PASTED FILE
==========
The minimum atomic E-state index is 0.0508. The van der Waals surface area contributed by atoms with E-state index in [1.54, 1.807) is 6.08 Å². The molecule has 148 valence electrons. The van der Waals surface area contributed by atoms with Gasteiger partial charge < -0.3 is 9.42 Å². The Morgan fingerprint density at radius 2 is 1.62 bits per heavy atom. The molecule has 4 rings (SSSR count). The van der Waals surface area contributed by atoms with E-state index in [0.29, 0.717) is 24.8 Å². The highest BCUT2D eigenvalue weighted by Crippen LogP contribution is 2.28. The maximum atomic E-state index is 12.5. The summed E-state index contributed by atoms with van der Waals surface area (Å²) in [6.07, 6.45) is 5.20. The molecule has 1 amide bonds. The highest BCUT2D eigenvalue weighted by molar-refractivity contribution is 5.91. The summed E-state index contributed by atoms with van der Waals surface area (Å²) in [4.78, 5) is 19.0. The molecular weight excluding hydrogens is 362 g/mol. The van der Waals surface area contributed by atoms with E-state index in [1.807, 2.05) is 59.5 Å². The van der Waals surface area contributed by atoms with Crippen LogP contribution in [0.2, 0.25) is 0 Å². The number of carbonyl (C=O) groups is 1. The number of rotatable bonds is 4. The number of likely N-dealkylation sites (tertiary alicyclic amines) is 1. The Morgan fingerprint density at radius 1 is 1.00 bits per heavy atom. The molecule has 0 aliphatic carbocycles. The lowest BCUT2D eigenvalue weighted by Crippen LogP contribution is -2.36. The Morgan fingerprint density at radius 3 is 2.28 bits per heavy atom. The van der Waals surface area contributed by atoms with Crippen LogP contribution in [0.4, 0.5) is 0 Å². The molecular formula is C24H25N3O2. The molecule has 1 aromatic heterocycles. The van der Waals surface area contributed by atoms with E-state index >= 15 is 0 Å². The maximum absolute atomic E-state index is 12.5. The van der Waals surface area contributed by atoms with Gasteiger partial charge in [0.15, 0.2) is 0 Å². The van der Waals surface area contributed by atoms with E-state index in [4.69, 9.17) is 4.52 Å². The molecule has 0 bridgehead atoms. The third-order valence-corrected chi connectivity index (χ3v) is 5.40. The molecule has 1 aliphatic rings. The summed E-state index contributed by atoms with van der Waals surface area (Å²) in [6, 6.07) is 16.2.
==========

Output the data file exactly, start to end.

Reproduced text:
The minimum atomic E-state index is 0.0508. The van der Waals surface area contributed by atoms with E-state index in [1.54, 1.807) is 6.08 Å². The molecule has 148 valence electrons. The van der Waals surface area contributed by atoms with Gasteiger partial charge < -0.3 is 9.42 Å². The Morgan fingerprint density at radius 2 is 1.62 bits per heavy atom. The molecule has 4 rings (SSSR count). The van der Waals surface area contributed by atoms with E-state index in [0.29, 0.717) is 24.8 Å². The highest BCUT2D eigenvalue weighted by Crippen LogP contribution is 2.28. The maximum atomic E-state index is 12.5. The summed E-state index contributed by atoms with van der Waals surface area (Å²) in [6.07, 6.45) is 5.20. The molecule has 1 amide bonds. The highest BCUT2D eigenvalue weighted by molar-refractivity contribution is 5.91. The summed E-state index contributed by atoms with van der Waals surface area (Å²) in [4.78, 5) is 19.0. The molecular weight excluding hydrogens is 362 g/mol. The van der Waals surface area contributed by atoms with E-state index in [1.807, 2.05) is 59.5 Å². The van der Waals surface area contributed by atoms with Crippen LogP contribution in [0.2, 0.25) is 0 Å². The number of carbonyl (C=O) groups is 1. The number of rotatable bonds is 4. The number of likely N-dealkylation sites (tertiary alicyclic amines) is 1. The Morgan fingerprint density at radius 1 is 1.00 bits per heavy atom. The molecule has 0 aliphatic carbocycles. The lowest BCUT2D eigenvalue weighted by Crippen LogP contribution is -2.36. The Morgan fingerprint density at radius 3 is 2.28 bits per heavy atom. The van der Waals surface area contributed by atoms with Crippen LogP contribution in [0.4, 0.5) is 0 Å². The molecular formula is C24H25N3O2. The molecule has 1 aromatic heterocycles. The van der Waals surface area contributed by atoms with E-state index >= 15 is 0 Å². The maximum absolute atomic E-state index is 12.5. The van der Waals surface area contributed by atoms with Gasteiger partial charge in [0.15, 0.2) is 0 Å². The van der Waals surface area contributed by atoms with E-state index in [4.69, 9.17) is 4.52 Å². The molecule has 0 bridgehead atoms. The third-order valence-corrected chi connectivity index (χ3v) is 5.40. The molecule has 1 aliphatic rings. The summed E-state index contributed by atoms with van der Waals surface area (Å²) in [6, 6.07) is 16.2.